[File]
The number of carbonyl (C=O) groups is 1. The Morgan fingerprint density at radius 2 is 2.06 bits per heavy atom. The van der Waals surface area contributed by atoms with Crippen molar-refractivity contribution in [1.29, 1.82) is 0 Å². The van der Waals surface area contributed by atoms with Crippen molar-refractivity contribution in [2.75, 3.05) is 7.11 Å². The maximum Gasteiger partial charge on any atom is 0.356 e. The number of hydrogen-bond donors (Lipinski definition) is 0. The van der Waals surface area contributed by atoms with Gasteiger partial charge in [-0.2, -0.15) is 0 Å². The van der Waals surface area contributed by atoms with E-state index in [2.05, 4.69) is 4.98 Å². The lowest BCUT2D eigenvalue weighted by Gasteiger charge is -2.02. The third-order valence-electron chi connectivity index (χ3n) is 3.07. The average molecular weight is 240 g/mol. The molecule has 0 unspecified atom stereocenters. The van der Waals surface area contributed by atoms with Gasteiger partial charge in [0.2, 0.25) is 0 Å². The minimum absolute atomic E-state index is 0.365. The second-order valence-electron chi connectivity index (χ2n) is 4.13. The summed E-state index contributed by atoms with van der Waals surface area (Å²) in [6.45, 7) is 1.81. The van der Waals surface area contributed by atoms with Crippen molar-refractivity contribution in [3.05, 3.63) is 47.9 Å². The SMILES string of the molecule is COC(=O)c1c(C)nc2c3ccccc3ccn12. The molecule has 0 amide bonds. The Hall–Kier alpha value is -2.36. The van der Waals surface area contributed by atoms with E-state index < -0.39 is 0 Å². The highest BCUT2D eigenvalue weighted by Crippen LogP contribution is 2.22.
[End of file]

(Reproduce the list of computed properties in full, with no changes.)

The number of carbonyl (C=O) groups is 1. The Morgan fingerprint density at radius 2 is 2.06 bits per heavy atom. The van der Waals surface area contributed by atoms with Crippen molar-refractivity contribution in [1.29, 1.82) is 0 Å². The van der Waals surface area contributed by atoms with Crippen molar-refractivity contribution in [2.75, 3.05) is 7.11 Å². The maximum Gasteiger partial charge on any atom is 0.356 e. The number of hydrogen-bond donors (Lipinski definition) is 0. The van der Waals surface area contributed by atoms with Gasteiger partial charge in [-0.2, -0.15) is 0 Å². The van der Waals surface area contributed by atoms with E-state index in [2.05, 4.69) is 4.98 Å². The lowest BCUT2D eigenvalue weighted by Gasteiger charge is -2.02. The third-order valence-electron chi connectivity index (χ3n) is 3.07. The average molecular weight is 240 g/mol. The molecule has 0 unspecified atom stereocenters. The van der Waals surface area contributed by atoms with Gasteiger partial charge in [0.2, 0.25) is 0 Å². The minimum absolute atomic E-state index is 0.365. The second-order valence-electron chi connectivity index (χ2n) is 4.13. The summed E-state index contributed by atoms with van der Waals surface area (Å²) in [6.45, 7) is 1.81. The van der Waals surface area contributed by atoms with Crippen molar-refractivity contribution in [3.05, 3.63) is 47.9 Å². The SMILES string of the molecule is COC(=O)c1c(C)nc2c3ccccc3ccn12. The molecule has 0 amide bonds. The Hall–Kier alpha value is -2.36. The van der Waals surface area contributed by atoms with E-state index < -0.39 is 0 Å². The highest BCUT2D eigenvalue weighted by Crippen LogP contribution is 2.22.